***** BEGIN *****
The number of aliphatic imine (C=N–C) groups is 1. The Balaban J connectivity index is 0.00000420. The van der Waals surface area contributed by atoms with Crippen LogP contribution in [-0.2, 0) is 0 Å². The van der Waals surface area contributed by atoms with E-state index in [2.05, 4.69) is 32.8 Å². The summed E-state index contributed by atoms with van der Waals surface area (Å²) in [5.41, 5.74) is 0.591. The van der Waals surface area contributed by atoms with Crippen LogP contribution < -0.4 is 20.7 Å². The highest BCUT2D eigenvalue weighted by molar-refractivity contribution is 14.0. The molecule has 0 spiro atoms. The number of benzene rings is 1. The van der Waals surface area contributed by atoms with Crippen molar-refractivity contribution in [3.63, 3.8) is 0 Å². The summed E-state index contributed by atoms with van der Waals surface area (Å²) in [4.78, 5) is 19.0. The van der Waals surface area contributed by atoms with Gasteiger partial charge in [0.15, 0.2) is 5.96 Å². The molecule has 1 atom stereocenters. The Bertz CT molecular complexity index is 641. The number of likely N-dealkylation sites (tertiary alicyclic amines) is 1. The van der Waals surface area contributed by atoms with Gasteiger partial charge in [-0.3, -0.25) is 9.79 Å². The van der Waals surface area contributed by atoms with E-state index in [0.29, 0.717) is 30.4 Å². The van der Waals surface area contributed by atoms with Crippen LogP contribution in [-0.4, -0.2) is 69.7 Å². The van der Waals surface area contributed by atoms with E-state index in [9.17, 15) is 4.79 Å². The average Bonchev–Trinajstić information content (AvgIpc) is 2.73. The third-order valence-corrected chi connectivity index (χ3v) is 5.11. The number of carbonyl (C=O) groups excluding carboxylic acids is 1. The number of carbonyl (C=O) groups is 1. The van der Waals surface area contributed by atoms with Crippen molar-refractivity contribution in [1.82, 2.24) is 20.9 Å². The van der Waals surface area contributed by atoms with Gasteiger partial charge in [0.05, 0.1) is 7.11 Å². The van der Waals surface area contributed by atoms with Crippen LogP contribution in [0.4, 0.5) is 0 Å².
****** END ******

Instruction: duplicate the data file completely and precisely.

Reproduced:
The number of aliphatic imine (C=N–C) groups is 1. The Balaban J connectivity index is 0.00000420. The van der Waals surface area contributed by atoms with Crippen LogP contribution in [-0.2, 0) is 0 Å². The van der Waals surface area contributed by atoms with E-state index in [2.05, 4.69) is 32.8 Å². The summed E-state index contributed by atoms with van der Waals surface area (Å²) in [5.41, 5.74) is 0.591. The van der Waals surface area contributed by atoms with Crippen LogP contribution < -0.4 is 20.7 Å². The highest BCUT2D eigenvalue weighted by molar-refractivity contribution is 14.0. The molecule has 0 spiro atoms. The number of benzene rings is 1. The van der Waals surface area contributed by atoms with Crippen molar-refractivity contribution in [3.63, 3.8) is 0 Å². The summed E-state index contributed by atoms with van der Waals surface area (Å²) in [4.78, 5) is 19.0. The van der Waals surface area contributed by atoms with Gasteiger partial charge in [0.15, 0.2) is 5.96 Å². The molecule has 1 atom stereocenters. The Bertz CT molecular complexity index is 641. The number of likely N-dealkylation sites (tertiary alicyclic amines) is 1. The van der Waals surface area contributed by atoms with Gasteiger partial charge in [-0.3, -0.25) is 9.79 Å². The van der Waals surface area contributed by atoms with E-state index in [0.29, 0.717) is 30.4 Å². The van der Waals surface area contributed by atoms with Crippen LogP contribution in [-0.4, -0.2) is 69.7 Å². The van der Waals surface area contributed by atoms with E-state index in [9.17, 15) is 4.79 Å². The average Bonchev–Trinajstić information content (AvgIpc) is 2.73. The third-order valence-corrected chi connectivity index (χ3v) is 5.11. The number of carbonyl (C=O) groups excluding carboxylic acids is 1. The number of carbonyl (C=O) groups is 1. The van der Waals surface area contributed by atoms with Crippen molar-refractivity contribution in [1.82, 2.24) is 20.9 Å². The van der Waals surface area contributed by atoms with Gasteiger partial charge in [0.05, 0.1) is 7.11 Å². The van der Waals surface area contributed by atoms with Crippen LogP contribution in [0.4, 0.5) is 0 Å².